Cambridge Dictionaries online Cambridge Dictionaries online

The most popular online dictionary and thesaurus for learners of English

English definition of “back”

See all translations

back

adverb
 
 
/bæk/
RETURNING A1 where someone or something was before: I'll be back in Sydney on the 20th. When do you go back to college? I put it back in the cupboard.Returning to a place
BEHIND B1 in a direction behind you: Anna stepped back. Flint leaned back in his chair.Backwards, sideways and back and forth
REPLY A2 as a reply or reaction to something: UK to ring back/ US to call back I signalled to her and she waved back.Answering and responding
STATE B1 to the state something or someone was in before: Hopefully things will get back to normal again now. I'm sure we can put it back together again (= repair it). Try to go back to sleep.In the past
EARLIER B2 at or to an earlier time: We first met back in 1973. Looking back, I think we did the right thing.In the past
AWAY FROM B2 in a direction away from something: He pulled back the curtain. The house was a short distance back from the road.Backwards, sideways and back and forth
back and forth ( also backwards and forwards) in one direction, then the opposite way, then in the original direction again many times: He has to travel back and forth between London and Paris every week.Backwards, sideways and back and forth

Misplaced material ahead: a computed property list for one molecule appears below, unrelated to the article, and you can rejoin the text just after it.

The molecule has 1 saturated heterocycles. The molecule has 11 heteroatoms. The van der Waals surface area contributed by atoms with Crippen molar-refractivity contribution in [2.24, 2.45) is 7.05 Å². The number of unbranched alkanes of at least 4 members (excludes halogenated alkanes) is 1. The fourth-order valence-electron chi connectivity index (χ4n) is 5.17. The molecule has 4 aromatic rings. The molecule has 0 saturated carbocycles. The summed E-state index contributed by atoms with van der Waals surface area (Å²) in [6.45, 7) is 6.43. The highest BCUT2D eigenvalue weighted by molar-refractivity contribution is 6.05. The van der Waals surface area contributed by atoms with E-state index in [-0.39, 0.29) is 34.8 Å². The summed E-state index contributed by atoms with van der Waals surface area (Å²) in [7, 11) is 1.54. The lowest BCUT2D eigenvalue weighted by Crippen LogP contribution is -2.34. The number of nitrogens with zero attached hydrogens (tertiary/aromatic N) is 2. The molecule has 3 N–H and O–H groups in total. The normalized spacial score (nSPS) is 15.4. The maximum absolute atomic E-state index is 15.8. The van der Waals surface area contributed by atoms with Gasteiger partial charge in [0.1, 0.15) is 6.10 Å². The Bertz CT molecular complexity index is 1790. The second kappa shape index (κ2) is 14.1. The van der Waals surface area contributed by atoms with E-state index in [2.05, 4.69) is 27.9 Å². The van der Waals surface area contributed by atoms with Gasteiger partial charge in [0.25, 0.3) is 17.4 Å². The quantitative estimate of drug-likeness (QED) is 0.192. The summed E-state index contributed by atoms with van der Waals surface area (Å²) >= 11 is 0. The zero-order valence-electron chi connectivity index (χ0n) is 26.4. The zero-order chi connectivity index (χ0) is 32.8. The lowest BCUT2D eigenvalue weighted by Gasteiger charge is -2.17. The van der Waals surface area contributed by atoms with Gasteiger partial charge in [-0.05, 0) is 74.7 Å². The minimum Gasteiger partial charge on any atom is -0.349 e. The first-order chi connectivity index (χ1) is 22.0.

(Definition of back adverb from the Cambridge Learners Dictionary © Cambridge University Press)
Add Cambridge dictionaries to your browser to your website

Definitions of “back” in other dictionaries

Word of the Day

exercise

physical activity that you do to make your body strong and healthy

Word of the Day

Byronic, Orwellian and Darwinian: adjectives from names.

by Liz Walter,
April 15, 2015
Becoming an adjective is a strange kind of memorial, but it is often a sign of a person having had real influence on the world. Science is full of examples, from Hippocrates, the Greek medic born around 460 BC, who gave his name to the Hippocratic Oath still used by doctors today,

Read More 

bio-inspiration noun

April 13, 2015
the adoption of patterns and structures found in nature for the purposes of engineering, manufacturing, science, etc. The MIT researchers actually aren’t the only robotics team to turn to cheetahs for bio-inspiration.

Read More